c. 1870 to 1886
Denis Ssebuggwawo was born at Kigoloba in Bulemezi County, in the Kingdom of Buganda. His mother, Nsonga, was a member of the neighbouring Soga tribe. She had been carried off as a child by Nkalubo Ssebuggwawo of the Cane Rat (Musu) Clan, who gave her to his son Kajansi. Nsonga bore him nine children, including three sets of twins. Denis Ssebuggwawo Wasswa and Isaac Kajane Kato were the first of the pairs, Wasswa and Kato being the traditional names for male twins. Not long after their birth, Kalubo was put to death by King Mutesa I, and Kajansi moved to Bunono in Busiro County. Here the twins grew up until they were presented at court, to Mutesa's successor by their fellow clansman, the chancellor (katikiro) Mukasa, in 1884. The chancellor presented his own sons, Mwafu and Kasamitala, at the same time.
These four boys all became royal pages in the private apartments of the young king, Mwanga, under the control of the majordomo and future Catholic martyr, Joseph Mukasa Balikuddembe. Under the latter's influence Ssebuggwawo and his brother became keen Catholic catechumens. Kajane, however, was promoted to be chief before the persecution began in 1885-1886, and left court. Mwafu was a pretty boy who quickly succumbed to the homosexual proclivities of the king and who, in fact, became his favourite plaything. Ssebuggwawo, however, resisted the king's blandishments. He and Kajane were assiduous in receiving religious instruction from Joseph Mukasa at his own dwelling near the palace. Both of them lost no opportunities to spread the new faith to their companions at court. Kajane even attempted to convert the king on one occasion. When the persecution later broke out, Kajane was spared martyrdom, but was thrown into prison for two years.
When his mentor, Joseph Mukasa was executed in November 1885, Ssebuggwawo was not daunted, but became even more determined to become a Christian and, if necessary, to die for his faith. On the night of November 16, 1885, the day after Joseph's martyrdom and the king's threat to kill all the Christian pages, Ssebuggwawo was among those who slipped away from the palace to ask for baptism at the Catholic mission. Their request was granted by the missionaries who marvelled at the young men's constancy and courage. Ssebuggwawo was baptized there and then, being given the name of Denis, patron of France.
On the fateful afternoon of May 25, 1886, Mwanga returned from his hippopotamus hunting expedition at Munyonyo. They had seen no hippos, but had shot a few birds, and the king was in a bad mood. No pages were on hand to receive him and he angrily suggested that they had gone off for Christian instruction. "The country is no longer my own," he shouted. At the palace, he called for his pages and Ssebuggwawo and Mwafu came running. In a fury, the king hacked open the door of the armoury and seized a small spear that had belonged to his father Mutesa. The king demanded to know where the boys had been. From the boys' answers it transpired that Ssebuggwawo had been with Mwafu and had been giving him religious instruction, and that Mwafu hoped to become a Christian like Ssebuggwawo.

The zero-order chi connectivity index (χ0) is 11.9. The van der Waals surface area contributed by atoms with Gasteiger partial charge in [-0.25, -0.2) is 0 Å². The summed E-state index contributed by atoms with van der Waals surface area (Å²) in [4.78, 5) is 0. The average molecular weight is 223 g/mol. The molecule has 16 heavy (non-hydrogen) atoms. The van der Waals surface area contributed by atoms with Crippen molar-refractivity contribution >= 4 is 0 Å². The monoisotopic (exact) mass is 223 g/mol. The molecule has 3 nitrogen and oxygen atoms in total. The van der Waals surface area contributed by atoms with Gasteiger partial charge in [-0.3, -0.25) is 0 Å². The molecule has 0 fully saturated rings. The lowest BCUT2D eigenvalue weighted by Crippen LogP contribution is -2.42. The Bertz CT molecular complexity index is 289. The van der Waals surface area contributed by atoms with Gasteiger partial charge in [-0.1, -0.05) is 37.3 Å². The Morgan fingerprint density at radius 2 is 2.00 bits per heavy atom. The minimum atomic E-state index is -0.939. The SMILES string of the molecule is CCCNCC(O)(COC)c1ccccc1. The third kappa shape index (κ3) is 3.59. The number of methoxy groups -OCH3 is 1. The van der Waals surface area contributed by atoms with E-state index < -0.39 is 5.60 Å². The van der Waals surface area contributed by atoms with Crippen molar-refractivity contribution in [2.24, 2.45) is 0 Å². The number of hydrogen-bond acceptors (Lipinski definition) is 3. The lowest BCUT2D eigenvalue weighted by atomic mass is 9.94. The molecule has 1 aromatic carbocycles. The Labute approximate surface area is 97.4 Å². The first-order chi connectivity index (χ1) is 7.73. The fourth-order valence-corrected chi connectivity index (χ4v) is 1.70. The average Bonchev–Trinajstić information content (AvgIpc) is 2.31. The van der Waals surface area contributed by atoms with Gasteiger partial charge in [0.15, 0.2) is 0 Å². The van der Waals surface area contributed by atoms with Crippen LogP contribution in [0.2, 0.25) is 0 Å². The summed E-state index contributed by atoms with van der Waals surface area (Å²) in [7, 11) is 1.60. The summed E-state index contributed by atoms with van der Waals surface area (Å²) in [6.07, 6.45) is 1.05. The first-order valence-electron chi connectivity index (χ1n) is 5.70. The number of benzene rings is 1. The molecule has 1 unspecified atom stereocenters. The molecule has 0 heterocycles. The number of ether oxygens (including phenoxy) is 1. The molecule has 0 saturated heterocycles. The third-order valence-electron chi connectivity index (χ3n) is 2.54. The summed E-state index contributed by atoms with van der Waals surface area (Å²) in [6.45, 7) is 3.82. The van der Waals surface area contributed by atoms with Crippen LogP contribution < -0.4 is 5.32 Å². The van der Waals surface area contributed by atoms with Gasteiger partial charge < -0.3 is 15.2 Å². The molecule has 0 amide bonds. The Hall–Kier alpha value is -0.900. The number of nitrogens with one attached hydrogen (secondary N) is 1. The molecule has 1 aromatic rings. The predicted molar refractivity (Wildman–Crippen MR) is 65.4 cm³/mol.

Furious that the affections of his favourite page were being alienated by the Christian teaching he had forbidden in his palace, Mwanga beat Ssebuggwawo repeatedly with the spear he had in his hand, until the spear broke, wounding him on the head, neck and back. He then seized the lad by the arm and dragged him into the court of the audience hall, shouting for men to come and kill him, and threatening death to all Christians. Two Muslim companions of the king, Kyayambadde and Mberenge, came forward to take Ssebuggwawo. Meanwhile, the king went raging through the royal enclosures, personally beating the Protestant assistant treasurer, Apolo Kaggwa, and ordering the castration of the Catholic Honorat Nyonyintono, Joseph Mukasa's successor as majordomo. Shortly after this, he assembled all his servants and pages, condemning to death all who confessed to be Christians.
Kyayambadde and Mberenge took Ssebuggwawo outside the main gate and stripped him of his clothing. As they had no weapon, they seized a butcher's knife from a neighbouring house, intending to behead their victim with it. At this moment an official executioner, Mpinga Kaloke, came up and took charge. He took Ssebuggwawo to his house and let him sleep the night there, with a small piece of bark cloth to cover himself . The boy remained totally silent all night.
The executioner feared to be too hasty, since Ssebuggwawo was the nephew of Mukasa, the chancellor. Next morning, however, Mpinga ordered his men to put Ssebuggwawo to death and they killed him in an adjoining wood. The fact that they had only knives with them suggests that the martyr was hacked to death. His body was left lying in the wood, where six days later a witness saw vultures feeding on the remains. The witness of Denis Ssebuggwawo was the fuse that lit the king's anger on that terrible day, the day that saw the martyrdom of so many other Christians. Denis Ssebuggwawo was beatified by Pope Benedict XV in 1920. He was declared a canonized saint by Pope Paul VI in 1964.
Aylward Shorter M.Afr.
J. F. Faupel, African Holocaust (Nairobi, St. Paul's Publications Africa, 1984 ).
J. P. Thoonen, Black Martyrs (London: Sheed and Ward, 1941).
This article, submitted in 2003, was researched and written by Dr. Aylward Shorter M.Afr., Emeritus Principal of Tangaza College Nairobi, Catholic University of Eastern Africa.
Encyclopaedia Britannica (complete article): Martyrs of Uganda